Now with this much larger capacitance on the output stage, we can see the effects of this filtration on the transient response when we measure at the output of L1, and at the output of L2. The results are quite interesting, revealing a long turn-on time with somewhat lower overshoot seen at the load. The ripple on the output is greatly suppressed and is almost unnoticeable in this scale. The slow transient response is also mirrored on to the inductor current, which almost enters discontinuous conduction mode during the turn-on stage. Therefore, we would not want to add in any more capacitance if we wanted to ensure the converter is always operating in the continuous conduction mode, even throughout its turn-on phase.
If you’re happy with your power converter circuit and you’re ready to interface it with the rest of your system, you can take a few paths:
- Select real components with same operating parameters. Typically you would select components, run a simulation, and then update your component choice based on simulation results. Once a component topology and external passives have been qualified, the real component can be placed in your schematics.
- Integrate your circuit into hierarchical schematics. If you have a higher level schematic, you can bring the converter into a larger system using the hierarchical design features in Altium Designer. Click here to see how this works for complex systems.
- Create a PCB layout. If the converter will operate on its own, all you need to do is use the integrated schematic capture tool to create your layout. Click here for a guide on creating a new layout from your schematic.
When you’re ready to layout your new board, you’ll simply create a PCB and use the integrated schematic capture tool to import your components into a new layout. You can now start arranging your components in your new layout.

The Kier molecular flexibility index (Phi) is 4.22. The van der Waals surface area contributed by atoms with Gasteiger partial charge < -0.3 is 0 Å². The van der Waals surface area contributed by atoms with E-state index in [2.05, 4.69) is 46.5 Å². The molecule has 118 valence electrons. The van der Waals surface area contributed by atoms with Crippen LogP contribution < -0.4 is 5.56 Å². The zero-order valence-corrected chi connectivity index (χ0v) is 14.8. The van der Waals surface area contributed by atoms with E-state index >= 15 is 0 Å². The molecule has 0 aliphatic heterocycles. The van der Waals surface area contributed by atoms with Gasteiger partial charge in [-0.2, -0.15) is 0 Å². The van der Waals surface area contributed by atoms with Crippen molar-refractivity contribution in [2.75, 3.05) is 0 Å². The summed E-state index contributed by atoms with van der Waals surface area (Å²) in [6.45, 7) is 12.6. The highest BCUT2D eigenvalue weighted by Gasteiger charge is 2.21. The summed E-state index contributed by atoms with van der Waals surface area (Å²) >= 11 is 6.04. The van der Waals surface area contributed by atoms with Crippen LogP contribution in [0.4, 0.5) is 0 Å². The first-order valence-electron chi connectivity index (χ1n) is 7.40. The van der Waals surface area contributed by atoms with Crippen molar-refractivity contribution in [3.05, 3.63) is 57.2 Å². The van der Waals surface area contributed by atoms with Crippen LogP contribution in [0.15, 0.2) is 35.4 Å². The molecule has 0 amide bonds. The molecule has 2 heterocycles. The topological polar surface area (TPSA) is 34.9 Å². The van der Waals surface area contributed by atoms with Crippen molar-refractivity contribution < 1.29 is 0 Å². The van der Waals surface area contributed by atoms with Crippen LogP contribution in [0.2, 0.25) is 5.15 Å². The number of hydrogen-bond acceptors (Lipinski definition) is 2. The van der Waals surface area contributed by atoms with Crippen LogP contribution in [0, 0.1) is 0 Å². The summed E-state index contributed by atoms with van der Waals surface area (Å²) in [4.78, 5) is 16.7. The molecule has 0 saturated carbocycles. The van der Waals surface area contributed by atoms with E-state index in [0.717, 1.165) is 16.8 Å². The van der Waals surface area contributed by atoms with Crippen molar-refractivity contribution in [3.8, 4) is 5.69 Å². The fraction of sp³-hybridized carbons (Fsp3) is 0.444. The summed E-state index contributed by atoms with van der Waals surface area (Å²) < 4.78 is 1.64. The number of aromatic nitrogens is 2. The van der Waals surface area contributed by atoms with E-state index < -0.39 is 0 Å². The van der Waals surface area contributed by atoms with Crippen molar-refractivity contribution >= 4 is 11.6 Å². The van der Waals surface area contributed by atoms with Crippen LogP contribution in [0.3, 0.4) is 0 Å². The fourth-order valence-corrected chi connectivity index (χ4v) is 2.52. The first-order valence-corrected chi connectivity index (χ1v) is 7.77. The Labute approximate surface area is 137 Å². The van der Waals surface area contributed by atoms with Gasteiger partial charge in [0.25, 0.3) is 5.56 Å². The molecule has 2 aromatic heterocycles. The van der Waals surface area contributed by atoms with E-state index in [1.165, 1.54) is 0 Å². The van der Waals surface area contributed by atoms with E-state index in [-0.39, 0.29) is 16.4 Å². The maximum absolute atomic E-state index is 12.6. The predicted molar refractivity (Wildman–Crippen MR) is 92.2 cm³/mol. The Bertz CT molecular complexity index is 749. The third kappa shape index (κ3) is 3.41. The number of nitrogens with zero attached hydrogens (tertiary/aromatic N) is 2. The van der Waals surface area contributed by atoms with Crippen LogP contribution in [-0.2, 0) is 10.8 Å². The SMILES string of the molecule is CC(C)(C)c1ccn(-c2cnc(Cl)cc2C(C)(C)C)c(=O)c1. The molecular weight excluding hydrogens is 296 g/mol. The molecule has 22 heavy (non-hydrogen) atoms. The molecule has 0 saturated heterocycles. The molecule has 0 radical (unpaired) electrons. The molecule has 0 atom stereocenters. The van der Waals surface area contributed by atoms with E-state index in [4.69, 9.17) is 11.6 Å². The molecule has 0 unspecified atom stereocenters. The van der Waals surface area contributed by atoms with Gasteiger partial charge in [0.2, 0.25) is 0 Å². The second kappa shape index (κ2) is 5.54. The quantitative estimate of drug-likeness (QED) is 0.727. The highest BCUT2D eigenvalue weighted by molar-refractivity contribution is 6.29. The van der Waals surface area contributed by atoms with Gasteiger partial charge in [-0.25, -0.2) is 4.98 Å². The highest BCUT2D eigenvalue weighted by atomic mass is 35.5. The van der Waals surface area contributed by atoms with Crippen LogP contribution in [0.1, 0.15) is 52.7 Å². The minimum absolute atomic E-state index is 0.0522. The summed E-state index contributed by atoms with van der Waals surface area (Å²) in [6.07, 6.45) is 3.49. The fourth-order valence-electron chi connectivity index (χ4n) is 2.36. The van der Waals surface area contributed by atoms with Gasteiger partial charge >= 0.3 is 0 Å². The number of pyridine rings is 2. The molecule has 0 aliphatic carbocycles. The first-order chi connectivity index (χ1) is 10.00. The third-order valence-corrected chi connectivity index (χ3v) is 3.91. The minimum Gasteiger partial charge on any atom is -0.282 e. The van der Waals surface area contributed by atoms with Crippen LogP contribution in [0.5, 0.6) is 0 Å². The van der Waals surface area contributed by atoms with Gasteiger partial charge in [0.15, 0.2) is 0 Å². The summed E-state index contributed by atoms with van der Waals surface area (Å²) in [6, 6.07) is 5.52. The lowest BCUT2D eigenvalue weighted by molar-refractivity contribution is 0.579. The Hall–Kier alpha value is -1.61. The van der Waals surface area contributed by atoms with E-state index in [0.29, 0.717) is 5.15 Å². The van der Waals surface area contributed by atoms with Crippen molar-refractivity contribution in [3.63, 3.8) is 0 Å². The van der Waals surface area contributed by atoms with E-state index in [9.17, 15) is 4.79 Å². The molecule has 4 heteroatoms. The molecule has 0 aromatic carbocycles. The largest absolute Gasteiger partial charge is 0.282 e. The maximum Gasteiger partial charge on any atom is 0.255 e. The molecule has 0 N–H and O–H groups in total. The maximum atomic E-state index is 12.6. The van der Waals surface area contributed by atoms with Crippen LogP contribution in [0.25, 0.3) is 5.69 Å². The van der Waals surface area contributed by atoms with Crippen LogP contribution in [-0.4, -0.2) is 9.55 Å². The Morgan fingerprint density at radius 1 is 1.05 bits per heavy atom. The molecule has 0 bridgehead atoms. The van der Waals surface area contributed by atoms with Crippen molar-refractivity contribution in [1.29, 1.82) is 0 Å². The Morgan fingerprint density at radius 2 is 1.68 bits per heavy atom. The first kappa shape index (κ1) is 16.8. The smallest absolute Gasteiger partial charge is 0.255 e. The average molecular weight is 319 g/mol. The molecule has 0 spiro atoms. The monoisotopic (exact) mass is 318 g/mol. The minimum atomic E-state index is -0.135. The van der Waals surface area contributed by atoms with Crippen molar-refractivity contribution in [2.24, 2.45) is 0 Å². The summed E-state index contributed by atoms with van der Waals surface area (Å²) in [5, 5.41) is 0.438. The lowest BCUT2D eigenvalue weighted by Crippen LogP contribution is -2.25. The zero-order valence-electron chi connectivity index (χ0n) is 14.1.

If you’re familiar with switching converters, you know they can create significant noise in your circuits. The basic mechanism is due to a strong magnetic field during switching in the FET, which then induces a current somewhere else in the circuit. The second mechanism is a ripple problem, which can propagate through the converter and appear as noise on the output. EMI induced anywhere in your buck converter circuit, whether through switching noise or an external EMI source, can appear on the output signal if the output stage is not filtered. You can read more about suppressing noise from switching converters in this article.
Share Your Simulation Models and Schematics in the Cloud
If you're collaborating with other designers on a buck converter simulation, you can use the complete set of sharing tools in Altium 365 to store and access simulation models for your components and simulation models. You can share your schematic sheets as individual files or in a project so that others can access your simulations. You can also share individual .subckt models for specific components in a cloud environment. You can also access your .subckt models when creating a new component. All of this can be instantly imported into Altium Designer without manually downloading and organizing your simulation files.
The above image shows the web interface for Altium 365, where users can organize and store their simulation files for components in a secure cloud platform. SPICE simulation models can be stored along with footprints and symbols, and sourcing data can be attached to real components to help speed up procurement. Read this recent article to learn more about sharing your SPICE simulation models in Altium 365.
When you need access to the world’s best circuit design, simulation, and PCB layout tools, try using the full suite of design features in Altium Designer®. You’ll have everything you need to create a new board for your DC-DC converter, run a buck converter simulation, and find your board's components. The Manufacturer Part Search feature allows you to source the component models you need for your design direct from major distributors and component manufacturers.